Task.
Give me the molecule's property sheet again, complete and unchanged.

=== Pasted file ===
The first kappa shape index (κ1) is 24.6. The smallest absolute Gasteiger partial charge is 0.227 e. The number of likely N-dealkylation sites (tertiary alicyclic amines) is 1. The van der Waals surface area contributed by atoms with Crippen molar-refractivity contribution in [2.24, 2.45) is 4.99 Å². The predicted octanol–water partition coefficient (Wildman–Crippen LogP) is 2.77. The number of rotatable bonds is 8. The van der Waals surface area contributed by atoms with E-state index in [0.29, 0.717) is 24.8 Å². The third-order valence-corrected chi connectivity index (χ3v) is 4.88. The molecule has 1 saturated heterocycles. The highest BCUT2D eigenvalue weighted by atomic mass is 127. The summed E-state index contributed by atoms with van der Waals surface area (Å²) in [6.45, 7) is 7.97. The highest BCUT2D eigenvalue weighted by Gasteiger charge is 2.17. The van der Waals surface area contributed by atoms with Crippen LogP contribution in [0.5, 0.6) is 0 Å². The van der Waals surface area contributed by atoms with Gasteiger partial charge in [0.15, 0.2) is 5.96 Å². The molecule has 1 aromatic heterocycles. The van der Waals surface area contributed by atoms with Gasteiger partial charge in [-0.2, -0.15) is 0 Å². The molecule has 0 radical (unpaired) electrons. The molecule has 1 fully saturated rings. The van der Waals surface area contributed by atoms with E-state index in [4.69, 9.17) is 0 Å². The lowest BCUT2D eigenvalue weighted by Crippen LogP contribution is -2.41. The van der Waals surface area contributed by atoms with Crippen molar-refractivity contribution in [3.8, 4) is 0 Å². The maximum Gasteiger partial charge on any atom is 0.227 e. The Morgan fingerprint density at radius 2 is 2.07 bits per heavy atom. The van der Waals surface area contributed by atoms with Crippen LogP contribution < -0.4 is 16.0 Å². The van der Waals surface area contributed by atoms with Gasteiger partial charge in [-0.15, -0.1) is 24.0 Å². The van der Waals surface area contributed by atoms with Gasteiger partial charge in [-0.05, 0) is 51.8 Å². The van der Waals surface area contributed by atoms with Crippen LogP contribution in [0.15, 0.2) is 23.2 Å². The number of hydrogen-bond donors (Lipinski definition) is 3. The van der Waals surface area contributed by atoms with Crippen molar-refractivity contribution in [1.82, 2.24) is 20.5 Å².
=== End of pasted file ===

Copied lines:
The first kappa shape index (κ1) is 24.6. The smallest absolute Gasteiger partial charge is 0.227 e. The number of likely N-dealkylation sites (tertiary alicyclic amines) is 1. The van der Waals surface area contributed by atoms with Crippen molar-refractivity contribution in [2.24, 2.45) is 4.99 Å². The predicted octanol–water partition coefficient (Wildman–Crippen LogP) is 2.77. The number of rotatable bonds is 8. The van der Waals surface area contributed by atoms with E-state index in [0.29, 0.717) is 24.8 Å². The third-order valence-corrected chi connectivity index (χ3v) is 4.88. The molecule has 1 saturated heterocycles. The highest BCUT2D eigenvalue weighted by atomic mass is 127. The summed E-state index contributed by atoms with van der Waals surface area (Å²) in [6.45, 7) is 7.97. The highest BCUT2D eigenvalue weighted by Gasteiger charge is 2.17. The van der Waals surface area contributed by atoms with Crippen LogP contribution in [0.5, 0.6) is 0 Å². The van der Waals surface area contributed by atoms with Gasteiger partial charge in [0.15, 0.2) is 5.96 Å². The molecule has 1 aromatic heterocycles. The van der Waals surface area contributed by atoms with Gasteiger partial charge in [-0.2, -0.15) is 0 Å². The molecule has 0 radical (unpaired) electrons. The molecule has 1 fully saturated rings. The van der Waals surface area contributed by atoms with E-state index in [4.69, 9.17) is 0 Å². The lowest BCUT2D eigenvalue weighted by Crippen LogP contribution is -2.41. The van der Waals surface area contributed by atoms with Crippen molar-refractivity contribution in [3.8, 4) is 0 Å². The maximum Gasteiger partial charge on any atom is 0.227 e. The Morgan fingerprint density at radius 2 is 2.07 bits per heavy atom. The van der Waals surface area contributed by atoms with Crippen LogP contribution < -0.4 is 16.0 Å². The van der Waals surface area contributed by atoms with Gasteiger partial charge in [-0.15, -0.1) is 24.0 Å². The van der Waals surface area contributed by atoms with Gasteiger partial charge in [-0.05, 0) is 51.8 Å². The van der Waals surface area contributed by atoms with Crippen LogP contribution in [0.15, 0.2) is 23.2 Å². The number of hydrogen-bond donors (Lipinski definition) is 3. The van der Waals surface area contributed by atoms with Crippen molar-refractivity contribution in [1.82, 2.24) is 20.5 Å².